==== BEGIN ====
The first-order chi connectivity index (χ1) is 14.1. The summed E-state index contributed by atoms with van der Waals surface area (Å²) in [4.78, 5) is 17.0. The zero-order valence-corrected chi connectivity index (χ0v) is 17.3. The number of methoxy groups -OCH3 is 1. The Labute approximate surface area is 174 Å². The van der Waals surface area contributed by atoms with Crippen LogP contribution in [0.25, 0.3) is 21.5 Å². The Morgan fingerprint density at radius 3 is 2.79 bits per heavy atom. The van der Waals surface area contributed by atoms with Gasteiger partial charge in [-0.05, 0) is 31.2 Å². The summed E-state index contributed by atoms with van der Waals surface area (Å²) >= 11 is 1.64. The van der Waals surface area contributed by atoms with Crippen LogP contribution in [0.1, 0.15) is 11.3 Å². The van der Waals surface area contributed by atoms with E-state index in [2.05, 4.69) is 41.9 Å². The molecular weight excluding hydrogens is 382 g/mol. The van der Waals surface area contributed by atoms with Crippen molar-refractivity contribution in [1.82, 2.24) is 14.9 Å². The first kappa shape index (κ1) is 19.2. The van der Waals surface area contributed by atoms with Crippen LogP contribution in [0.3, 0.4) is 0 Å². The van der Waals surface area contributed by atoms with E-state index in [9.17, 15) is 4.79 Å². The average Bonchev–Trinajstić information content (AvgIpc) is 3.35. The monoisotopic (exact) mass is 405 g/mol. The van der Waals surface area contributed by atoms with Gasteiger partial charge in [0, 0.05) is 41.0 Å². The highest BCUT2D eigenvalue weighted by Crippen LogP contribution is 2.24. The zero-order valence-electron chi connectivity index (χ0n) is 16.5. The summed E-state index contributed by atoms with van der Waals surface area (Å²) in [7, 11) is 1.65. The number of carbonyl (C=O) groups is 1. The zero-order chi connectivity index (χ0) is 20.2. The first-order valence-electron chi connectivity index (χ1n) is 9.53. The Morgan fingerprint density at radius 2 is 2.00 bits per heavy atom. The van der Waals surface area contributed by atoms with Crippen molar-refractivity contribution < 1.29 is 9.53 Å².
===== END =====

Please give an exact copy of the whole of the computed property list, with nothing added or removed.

The first-order chi connectivity index (χ1) is 14.1. The summed E-state index contributed by atoms with van der Waals surface area (Å²) in [4.78, 5) is 17.0. The zero-order valence-corrected chi connectivity index (χ0v) is 17.3. The number of methoxy groups -OCH3 is 1. The Labute approximate surface area is 174 Å². The van der Waals surface area contributed by atoms with Crippen LogP contribution in [0.25, 0.3) is 21.5 Å². The Morgan fingerprint density at radius 3 is 2.79 bits per heavy atom. The van der Waals surface area contributed by atoms with Gasteiger partial charge in [-0.05, 0) is 31.2 Å². The summed E-state index contributed by atoms with van der Waals surface area (Å²) >= 11 is 1.64. The van der Waals surface area contributed by atoms with Crippen LogP contribution in [0.1, 0.15) is 11.3 Å². The van der Waals surface area contributed by atoms with E-state index in [2.05, 4.69) is 41.9 Å². The molecular weight excluding hydrogens is 382 g/mol. The van der Waals surface area contributed by atoms with Crippen molar-refractivity contribution in [1.82, 2.24) is 14.9 Å². The first kappa shape index (κ1) is 19.2. The van der Waals surface area contributed by atoms with Crippen LogP contribution in [0.3, 0.4) is 0 Å². The van der Waals surface area contributed by atoms with E-state index in [9.17, 15) is 4.79 Å². The average Bonchev–Trinajstić information content (AvgIpc) is 3.35. The monoisotopic (exact) mass is 405 g/mol. The van der Waals surface area contributed by atoms with Gasteiger partial charge in [0, 0.05) is 41.0 Å². The highest BCUT2D eigenvalue weighted by Crippen LogP contribution is 2.24. The zero-order valence-electron chi connectivity index (χ0n) is 16.5. The summed E-state index contributed by atoms with van der Waals surface area (Å²) in [7, 11) is 1.65. The number of carbonyl (C=O) groups is 1. The zero-order chi connectivity index (χ0) is 20.2. The first-order valence-electron chi connectivity index (χ1n) is 9.53. The Morgan fingerprint density at radius 2 is 2.00 bits per heavy atom. The van der Waals surface area contributed by atoms with Crippen molar-refractivity contribution < 1.29 is 9.53 Å².